Vendors unveil UnitedLinux

ITworld.com |  Operating Systems

A team of Linux vendors Thursday unveiled UnitedLinux, a unified version of the open-source operating system that is expected to boost its viability in the corporate market.

As previously reported by IDG News Service, Linux operating system makers Caldera International Inc., Conectiva Inc., SuSE Linux AG and Turbolinux Inc. have combined efforts to create a single version of Linux on which each company will standardize its products.

The creation of a single Linux platform will make it easier for businesses, as well as independent hardware and software vendors, to offer services and build products in a standard way, said the companies behind UnitedLinux. Often, these vendors and enterprise users would have to retool applications to meet the requirements of different versions of Linux distribution from different vendors.

Under the partnership, the four companies have collaborated on the development of the UnitedLinux code base. The four partners each will adhere to that code as well as bundle distinct products and services with their respective offerings under their own brands. The first versions of UnitedLinux are expected to be available for purchase in the fourth quarter, the group said.

"The development of UnitedLinux is already well under way," said Ransom Love, chief executive officer of Caldera, during a conference call Thursday. Caldera has already merged its engineering team with SuSE's, Love said.

Analysts predicted earlier this week that the partnership was an effort to compete against Linux market leader Red Hat Inc., the missing player in the group. The combined market share of the four companies involved in UnitedLinux, as well as their worldwide reach, could pit the distribution of a standard Linux operating system against Red Hat, said Al Gillen, research director of systems software for research company IDC, in Framingham, Massachusetts.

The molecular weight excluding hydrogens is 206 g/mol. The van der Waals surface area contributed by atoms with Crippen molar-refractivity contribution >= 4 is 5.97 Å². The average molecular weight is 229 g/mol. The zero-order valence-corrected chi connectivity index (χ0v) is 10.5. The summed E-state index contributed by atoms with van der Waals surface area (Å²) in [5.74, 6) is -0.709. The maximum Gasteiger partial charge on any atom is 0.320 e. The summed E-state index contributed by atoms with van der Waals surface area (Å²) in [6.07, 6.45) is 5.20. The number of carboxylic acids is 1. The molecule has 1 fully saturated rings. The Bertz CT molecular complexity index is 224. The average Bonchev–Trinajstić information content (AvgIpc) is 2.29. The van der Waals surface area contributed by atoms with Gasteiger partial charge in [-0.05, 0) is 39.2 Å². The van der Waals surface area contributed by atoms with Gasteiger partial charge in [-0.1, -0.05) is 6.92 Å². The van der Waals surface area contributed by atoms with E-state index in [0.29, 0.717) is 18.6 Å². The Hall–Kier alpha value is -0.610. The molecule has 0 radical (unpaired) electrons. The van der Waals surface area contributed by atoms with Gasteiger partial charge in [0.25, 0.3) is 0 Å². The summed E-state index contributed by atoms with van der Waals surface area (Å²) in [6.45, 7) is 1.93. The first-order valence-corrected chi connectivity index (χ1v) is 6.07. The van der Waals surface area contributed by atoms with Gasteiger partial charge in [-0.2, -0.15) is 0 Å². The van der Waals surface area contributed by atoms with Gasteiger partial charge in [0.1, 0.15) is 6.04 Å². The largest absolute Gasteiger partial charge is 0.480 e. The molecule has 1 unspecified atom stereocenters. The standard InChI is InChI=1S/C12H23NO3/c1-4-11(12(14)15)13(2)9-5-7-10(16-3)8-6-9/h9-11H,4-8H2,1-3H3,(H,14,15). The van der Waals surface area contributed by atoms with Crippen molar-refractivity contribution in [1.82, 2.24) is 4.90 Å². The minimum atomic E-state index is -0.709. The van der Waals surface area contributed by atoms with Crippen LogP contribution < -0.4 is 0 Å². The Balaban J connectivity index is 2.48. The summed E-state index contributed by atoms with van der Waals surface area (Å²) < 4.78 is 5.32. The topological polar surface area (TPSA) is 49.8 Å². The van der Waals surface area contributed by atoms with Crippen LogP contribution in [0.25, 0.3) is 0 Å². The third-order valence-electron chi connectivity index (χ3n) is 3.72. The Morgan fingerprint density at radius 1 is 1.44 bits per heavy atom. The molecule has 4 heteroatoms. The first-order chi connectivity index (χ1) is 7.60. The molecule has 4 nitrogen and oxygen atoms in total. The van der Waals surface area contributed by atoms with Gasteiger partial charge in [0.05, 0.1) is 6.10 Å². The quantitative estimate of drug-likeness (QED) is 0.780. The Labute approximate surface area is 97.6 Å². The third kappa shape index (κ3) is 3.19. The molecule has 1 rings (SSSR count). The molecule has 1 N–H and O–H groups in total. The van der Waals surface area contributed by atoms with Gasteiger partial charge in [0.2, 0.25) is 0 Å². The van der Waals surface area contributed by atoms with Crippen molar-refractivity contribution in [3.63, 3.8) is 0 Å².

Preliminary research from IDC for 2001 shows that the combined server operating system market share of the four vendors is about 25 percent, roughly half that of Red Hat's server operating system market share.

Caldera, in Lindon, Utah, and Turbolinux, in Brisbane, California, serve the U.S. market as well as Asia Pacific. SuSE, based in Nuremberg, Germany, is positioned to serve Europe, as well as the U.S. And, Conectiva, based in Curitiba, Brazil, ships its operating system product in Portuguese, Spanish and English, serving the Latin American market.

UnitedLinux, however, is not a closed effort. The group said Thursday that it is open to new members and has approached others in the industry to take part, including Red Hat and Sun Microsystems Inc., which recently announced that it was planning a Linux release for its line of Cobalt servers.

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